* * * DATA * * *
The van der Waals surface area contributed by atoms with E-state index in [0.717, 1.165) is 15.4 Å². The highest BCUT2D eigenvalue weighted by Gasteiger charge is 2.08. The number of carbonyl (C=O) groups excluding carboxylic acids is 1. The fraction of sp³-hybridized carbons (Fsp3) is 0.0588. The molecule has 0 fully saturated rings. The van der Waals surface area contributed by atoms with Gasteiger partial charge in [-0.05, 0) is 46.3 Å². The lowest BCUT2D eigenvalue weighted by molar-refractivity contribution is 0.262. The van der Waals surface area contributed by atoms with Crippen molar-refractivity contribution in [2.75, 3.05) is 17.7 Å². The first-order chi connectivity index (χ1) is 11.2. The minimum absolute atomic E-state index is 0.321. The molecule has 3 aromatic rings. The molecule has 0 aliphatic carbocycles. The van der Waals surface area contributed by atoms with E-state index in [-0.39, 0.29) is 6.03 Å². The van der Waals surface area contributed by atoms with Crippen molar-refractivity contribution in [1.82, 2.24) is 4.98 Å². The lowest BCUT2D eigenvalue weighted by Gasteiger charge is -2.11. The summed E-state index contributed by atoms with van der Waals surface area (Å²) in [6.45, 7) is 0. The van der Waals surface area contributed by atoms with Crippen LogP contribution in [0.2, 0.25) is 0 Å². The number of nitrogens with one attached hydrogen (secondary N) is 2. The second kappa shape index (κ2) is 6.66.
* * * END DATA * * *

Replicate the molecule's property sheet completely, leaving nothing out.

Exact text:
The van der Waals surface area contributed by atoms with E-state index in [0.717, 1.165) is 15.4 Å². The highest BCUT2D eigenvalue weighted by Gasteiger charge is 2.08. The number of carbonyl (C=O) groups excluding carboxylic acids is 1. The fraction of sp³-hybridized carbons (Fsp3) is 0.0588. The molecule has 0 fully saturated rings. The van der Waals surface area contributed by atoms with Gasteiger partial charge in [-0.05, 0) is 46.3 Å². The lowest BCUT2D eigenvalue weighted by molar-refractivity contribution is 0.262. The van der Waals surface area contributed by atoms with Crippen molar-refractivity contribution in [2.75, 3.05) is 17.7 Å². The first-order chi connectivity index (χ1) is 11.2. The minimum absolute atomic E-state index is 0.321. The molecule has 3 aromatic rings. The molecule has 0 aliphatic carbocycles. The van der Waals surface area contributed by atoms with E-state index in [-0.39, 0.29) is 6.03 Å². The van der Waals surface area contributed by atoms with Crippen molar-refractivity contribution in [1.82, 2.24) is 4.98 Å². The lowest BCUT2D eigenvalue weighted by Gasteiger charge is -2.11. The summed E-state index contributed by atoms with van der Waals surface area (Å²) in [6.45, 7) is 0. The van der Waals surface area contributed by atoms with Crippen LogP contribution in [0.2, 0.25) is 0 Å². The number of nitrogens with one attached hydrogen (secondary N) is 2. The second kappa shape index (κ2) is 6.66.